Why Does Patricia Highsmith’s Fiction Resonate in 2020?

When a novelist's aesthetics endure across decades

Authors by Ulf Andersen - Patricia Highsmith
American crime novelist Patricia Highsmith poses at home in Locarno,Switzerland on the 5th of September 1987.
Ulf Andersen/Getty Images

Have you been feeling a pervasive sense of anxiety lately? Perhaps your waking moments have been suffused with a sense of nameless dread, or you’ve experienced tension from virtually every encounter you’ve had. Those are traits common to virtually anyone living through 2020 — but they’re also characteristics of the protagonists of many a Patricia Highsmith novel. Highsmith has been dead for over 25 years, but her work continues to find a receptive audience — and her fiction may well have tapped into some of the same moods as our current zeitgeist.

In a new essay published at CrimeReads, Sarah Hilary looks back on Highsmith’s work through the lens of 2020. Hilary makes a very convincing case for why Highsmith’s work — though written decades ago — seems so well-suited to the present moment:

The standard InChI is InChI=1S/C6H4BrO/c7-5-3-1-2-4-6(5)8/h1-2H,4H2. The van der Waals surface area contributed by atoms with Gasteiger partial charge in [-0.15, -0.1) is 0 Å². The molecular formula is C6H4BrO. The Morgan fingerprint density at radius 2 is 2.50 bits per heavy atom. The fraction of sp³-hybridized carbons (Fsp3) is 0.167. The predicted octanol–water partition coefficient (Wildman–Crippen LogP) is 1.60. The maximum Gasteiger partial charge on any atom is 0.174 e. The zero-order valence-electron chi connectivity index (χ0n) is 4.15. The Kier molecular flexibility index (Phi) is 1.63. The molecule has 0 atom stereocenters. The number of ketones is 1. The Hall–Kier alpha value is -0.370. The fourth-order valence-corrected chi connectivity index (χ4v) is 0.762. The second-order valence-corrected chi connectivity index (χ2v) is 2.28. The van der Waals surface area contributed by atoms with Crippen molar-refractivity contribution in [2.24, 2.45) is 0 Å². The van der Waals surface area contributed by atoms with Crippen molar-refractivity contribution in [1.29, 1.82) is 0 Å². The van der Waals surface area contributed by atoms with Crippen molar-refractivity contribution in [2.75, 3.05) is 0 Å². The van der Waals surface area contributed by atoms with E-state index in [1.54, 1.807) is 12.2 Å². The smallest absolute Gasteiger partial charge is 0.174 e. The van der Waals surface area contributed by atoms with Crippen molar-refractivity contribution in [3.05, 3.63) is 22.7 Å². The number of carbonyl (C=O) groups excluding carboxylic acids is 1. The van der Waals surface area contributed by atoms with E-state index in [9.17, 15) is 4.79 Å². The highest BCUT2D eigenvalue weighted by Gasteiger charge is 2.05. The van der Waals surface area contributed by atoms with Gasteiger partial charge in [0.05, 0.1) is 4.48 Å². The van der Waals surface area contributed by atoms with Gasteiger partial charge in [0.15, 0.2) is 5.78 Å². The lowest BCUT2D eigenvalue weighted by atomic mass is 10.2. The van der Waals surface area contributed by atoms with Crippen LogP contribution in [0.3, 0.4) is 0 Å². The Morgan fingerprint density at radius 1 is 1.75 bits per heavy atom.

Those seeking the reason behind her overdue renaissance might like to consider the parallels between our current socio-political climate and that of the Cold War, against the backdrop of which her most famous novels were written. Are we again in the grip of the paranoia and neurosis which typified so much the 1950s? Certainly we’re anxious, polarized, in a state of knuckle-biting instability. Our sense of belonging eroded, our sense of justice outraged.

Hilary also points to Highsmith’s use of narrative ambiguity and her refusal to end her stories neatly — both elements that have aged very well. That sense of overwhelming pressure and narrative complexity also emerges when revisiting Highsmith’s 1995 obituary in The New York Times. Uncertain resolutions, a sense of menace and moral confusion? Sounds all too familiar — and all too current.

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